In the meantime, the Bears proved Sunday they can win with Chase Daniel. It didn’t take long to notice how comfortable he seemed running the offense, seeing the field well and showing poise in the pocket. With a few exceptions, Daniel was more accurate than Trubisky has been so far this season.
“Listen, I’ve been in this offense for a long time and Coach Nagy knows what I like, and we sort of got toward that and we sort of did some no-huddle, kept them off balance, off tempo, still ran the football even though it’s a really good run-defense,” Daniel said.
But that doesn’t mean Daniel is the better option to lead the Bears the rest of the way. As good as this defense is, the team’s Super Bowl chances have always hinged on Trubisky making a significant leap forward. That jump still needs to occur and it’s more likely to come from Trubisky than Daniel, who is now in his 11th NFL season and would only be making his fifth career start if he gets the call in London against the Raiders.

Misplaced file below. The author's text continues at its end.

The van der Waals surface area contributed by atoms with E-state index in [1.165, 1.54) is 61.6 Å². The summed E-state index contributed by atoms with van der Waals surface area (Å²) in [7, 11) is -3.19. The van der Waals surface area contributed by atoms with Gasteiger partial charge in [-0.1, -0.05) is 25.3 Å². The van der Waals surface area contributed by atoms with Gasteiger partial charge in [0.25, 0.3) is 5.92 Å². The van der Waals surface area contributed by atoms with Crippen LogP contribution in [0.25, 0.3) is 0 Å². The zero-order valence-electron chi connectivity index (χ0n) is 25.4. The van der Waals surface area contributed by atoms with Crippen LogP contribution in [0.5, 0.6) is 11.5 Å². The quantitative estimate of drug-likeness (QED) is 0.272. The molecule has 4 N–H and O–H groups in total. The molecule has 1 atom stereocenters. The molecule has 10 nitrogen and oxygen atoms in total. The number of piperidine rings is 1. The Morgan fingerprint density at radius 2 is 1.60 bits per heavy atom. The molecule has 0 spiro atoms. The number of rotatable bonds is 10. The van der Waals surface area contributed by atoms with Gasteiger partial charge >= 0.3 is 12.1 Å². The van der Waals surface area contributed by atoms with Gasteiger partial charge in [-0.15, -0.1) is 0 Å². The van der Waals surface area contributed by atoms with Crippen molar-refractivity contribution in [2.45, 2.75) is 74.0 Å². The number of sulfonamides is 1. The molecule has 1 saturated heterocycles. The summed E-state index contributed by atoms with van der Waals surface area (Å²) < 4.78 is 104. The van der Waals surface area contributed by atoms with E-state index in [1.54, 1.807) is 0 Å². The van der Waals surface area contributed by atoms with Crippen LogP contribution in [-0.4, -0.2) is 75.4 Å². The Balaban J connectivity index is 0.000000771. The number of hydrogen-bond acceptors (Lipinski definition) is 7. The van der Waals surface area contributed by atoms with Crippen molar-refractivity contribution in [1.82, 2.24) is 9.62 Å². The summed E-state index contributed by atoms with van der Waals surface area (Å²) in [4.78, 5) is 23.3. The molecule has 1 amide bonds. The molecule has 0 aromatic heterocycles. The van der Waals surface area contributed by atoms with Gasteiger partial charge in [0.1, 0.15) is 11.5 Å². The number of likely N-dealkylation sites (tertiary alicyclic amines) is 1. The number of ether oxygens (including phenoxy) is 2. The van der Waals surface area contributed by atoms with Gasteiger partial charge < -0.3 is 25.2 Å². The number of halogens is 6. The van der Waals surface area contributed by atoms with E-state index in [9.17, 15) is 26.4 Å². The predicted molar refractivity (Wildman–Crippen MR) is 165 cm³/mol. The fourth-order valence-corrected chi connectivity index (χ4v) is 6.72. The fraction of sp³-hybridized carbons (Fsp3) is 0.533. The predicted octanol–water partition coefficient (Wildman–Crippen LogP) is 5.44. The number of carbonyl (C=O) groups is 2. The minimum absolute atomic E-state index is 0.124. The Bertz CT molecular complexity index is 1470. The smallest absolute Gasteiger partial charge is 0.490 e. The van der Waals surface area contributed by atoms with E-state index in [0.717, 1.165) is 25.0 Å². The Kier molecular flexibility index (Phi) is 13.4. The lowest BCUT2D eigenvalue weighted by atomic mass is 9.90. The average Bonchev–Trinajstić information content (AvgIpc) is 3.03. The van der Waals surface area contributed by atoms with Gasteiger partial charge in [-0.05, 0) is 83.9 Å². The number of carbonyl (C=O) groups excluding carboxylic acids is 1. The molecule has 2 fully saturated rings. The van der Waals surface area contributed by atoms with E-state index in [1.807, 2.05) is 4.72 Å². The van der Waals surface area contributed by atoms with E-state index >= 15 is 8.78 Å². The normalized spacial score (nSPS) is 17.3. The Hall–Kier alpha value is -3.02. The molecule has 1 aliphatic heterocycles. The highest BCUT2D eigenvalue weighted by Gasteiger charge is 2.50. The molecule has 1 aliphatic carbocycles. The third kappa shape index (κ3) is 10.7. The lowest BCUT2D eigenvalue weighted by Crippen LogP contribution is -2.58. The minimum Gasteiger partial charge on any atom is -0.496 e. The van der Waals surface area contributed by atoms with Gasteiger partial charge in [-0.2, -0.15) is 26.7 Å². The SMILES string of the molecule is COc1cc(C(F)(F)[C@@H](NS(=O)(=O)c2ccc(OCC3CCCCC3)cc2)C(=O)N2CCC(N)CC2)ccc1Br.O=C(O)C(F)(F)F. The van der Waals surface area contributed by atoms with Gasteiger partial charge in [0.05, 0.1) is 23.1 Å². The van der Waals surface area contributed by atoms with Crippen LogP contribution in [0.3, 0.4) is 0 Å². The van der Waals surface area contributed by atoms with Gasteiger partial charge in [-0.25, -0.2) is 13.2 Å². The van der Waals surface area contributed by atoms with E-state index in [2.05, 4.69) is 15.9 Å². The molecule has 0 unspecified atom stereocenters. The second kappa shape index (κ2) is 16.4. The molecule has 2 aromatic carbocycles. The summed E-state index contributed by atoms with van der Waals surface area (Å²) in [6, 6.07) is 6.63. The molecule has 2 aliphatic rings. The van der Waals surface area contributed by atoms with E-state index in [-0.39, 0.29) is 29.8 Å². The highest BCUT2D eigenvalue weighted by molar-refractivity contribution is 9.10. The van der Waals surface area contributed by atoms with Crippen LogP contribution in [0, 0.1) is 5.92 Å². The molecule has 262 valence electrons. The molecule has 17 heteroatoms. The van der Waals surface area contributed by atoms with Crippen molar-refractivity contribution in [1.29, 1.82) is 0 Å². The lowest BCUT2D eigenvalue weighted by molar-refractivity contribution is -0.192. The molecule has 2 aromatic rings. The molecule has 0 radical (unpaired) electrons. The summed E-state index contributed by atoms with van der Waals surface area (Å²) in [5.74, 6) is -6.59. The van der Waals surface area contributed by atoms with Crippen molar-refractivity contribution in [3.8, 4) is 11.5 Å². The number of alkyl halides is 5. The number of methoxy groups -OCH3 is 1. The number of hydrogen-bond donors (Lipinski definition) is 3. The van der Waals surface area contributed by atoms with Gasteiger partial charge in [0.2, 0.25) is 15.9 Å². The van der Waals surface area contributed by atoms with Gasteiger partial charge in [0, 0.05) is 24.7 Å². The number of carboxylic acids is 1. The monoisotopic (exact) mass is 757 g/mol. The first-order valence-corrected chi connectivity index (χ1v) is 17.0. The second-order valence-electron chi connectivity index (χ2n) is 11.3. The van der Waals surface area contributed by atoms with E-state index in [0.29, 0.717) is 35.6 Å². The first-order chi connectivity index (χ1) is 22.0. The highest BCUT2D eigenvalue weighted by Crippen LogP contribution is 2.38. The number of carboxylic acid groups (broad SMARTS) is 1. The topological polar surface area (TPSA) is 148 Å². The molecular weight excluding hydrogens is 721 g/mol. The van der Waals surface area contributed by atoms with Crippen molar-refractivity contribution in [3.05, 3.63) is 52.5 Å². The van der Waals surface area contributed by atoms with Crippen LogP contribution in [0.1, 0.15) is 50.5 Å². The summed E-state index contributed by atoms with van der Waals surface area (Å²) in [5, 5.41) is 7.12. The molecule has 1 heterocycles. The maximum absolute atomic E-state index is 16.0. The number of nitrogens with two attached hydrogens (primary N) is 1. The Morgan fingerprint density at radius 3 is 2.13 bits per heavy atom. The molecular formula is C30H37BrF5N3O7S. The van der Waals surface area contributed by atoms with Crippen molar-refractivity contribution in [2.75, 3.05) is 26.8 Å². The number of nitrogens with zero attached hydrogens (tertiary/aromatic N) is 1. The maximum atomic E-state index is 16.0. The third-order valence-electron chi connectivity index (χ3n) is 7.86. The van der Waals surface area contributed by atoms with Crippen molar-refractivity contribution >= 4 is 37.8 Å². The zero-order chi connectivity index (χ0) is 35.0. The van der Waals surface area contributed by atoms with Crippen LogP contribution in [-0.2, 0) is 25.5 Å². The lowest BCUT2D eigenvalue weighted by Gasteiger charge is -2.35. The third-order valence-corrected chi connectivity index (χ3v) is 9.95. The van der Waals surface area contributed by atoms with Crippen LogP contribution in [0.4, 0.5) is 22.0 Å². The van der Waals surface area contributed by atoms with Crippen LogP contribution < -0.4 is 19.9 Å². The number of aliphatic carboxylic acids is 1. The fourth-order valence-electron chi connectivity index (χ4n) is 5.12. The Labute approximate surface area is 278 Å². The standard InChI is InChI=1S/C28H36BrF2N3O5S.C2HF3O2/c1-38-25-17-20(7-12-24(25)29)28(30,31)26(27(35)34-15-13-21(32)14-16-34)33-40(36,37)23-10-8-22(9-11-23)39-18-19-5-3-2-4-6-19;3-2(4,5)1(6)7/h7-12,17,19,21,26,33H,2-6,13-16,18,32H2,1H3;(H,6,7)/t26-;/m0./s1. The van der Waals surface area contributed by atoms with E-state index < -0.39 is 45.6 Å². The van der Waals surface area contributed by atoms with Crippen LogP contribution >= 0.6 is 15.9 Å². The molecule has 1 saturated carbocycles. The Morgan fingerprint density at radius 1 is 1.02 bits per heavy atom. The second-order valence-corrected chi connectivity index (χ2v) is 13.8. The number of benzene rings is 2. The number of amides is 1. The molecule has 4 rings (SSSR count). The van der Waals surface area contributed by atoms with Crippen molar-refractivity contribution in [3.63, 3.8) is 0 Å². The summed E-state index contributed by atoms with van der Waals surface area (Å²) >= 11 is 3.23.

That said, Daniel showed glimpses of how Nagy’s offense is supposed to operate, making accurate throws and getting the ball into the hands of the Bears’ playmakers. If the quarterback can correctly read the defense and make the right decision, there’s usually an answer on every snap, with calculated deep shots available when the offense is in rhythm.
Perhaps Sunday’s version of Chase Daniel was better than the version of Mitch Trubisky we’ve seen so far this season, but the key to the Bears’ season remains the same: an improved, developed Mitchell Trubisky.
Unfortunately, that development might be on hold for a couple of weeks.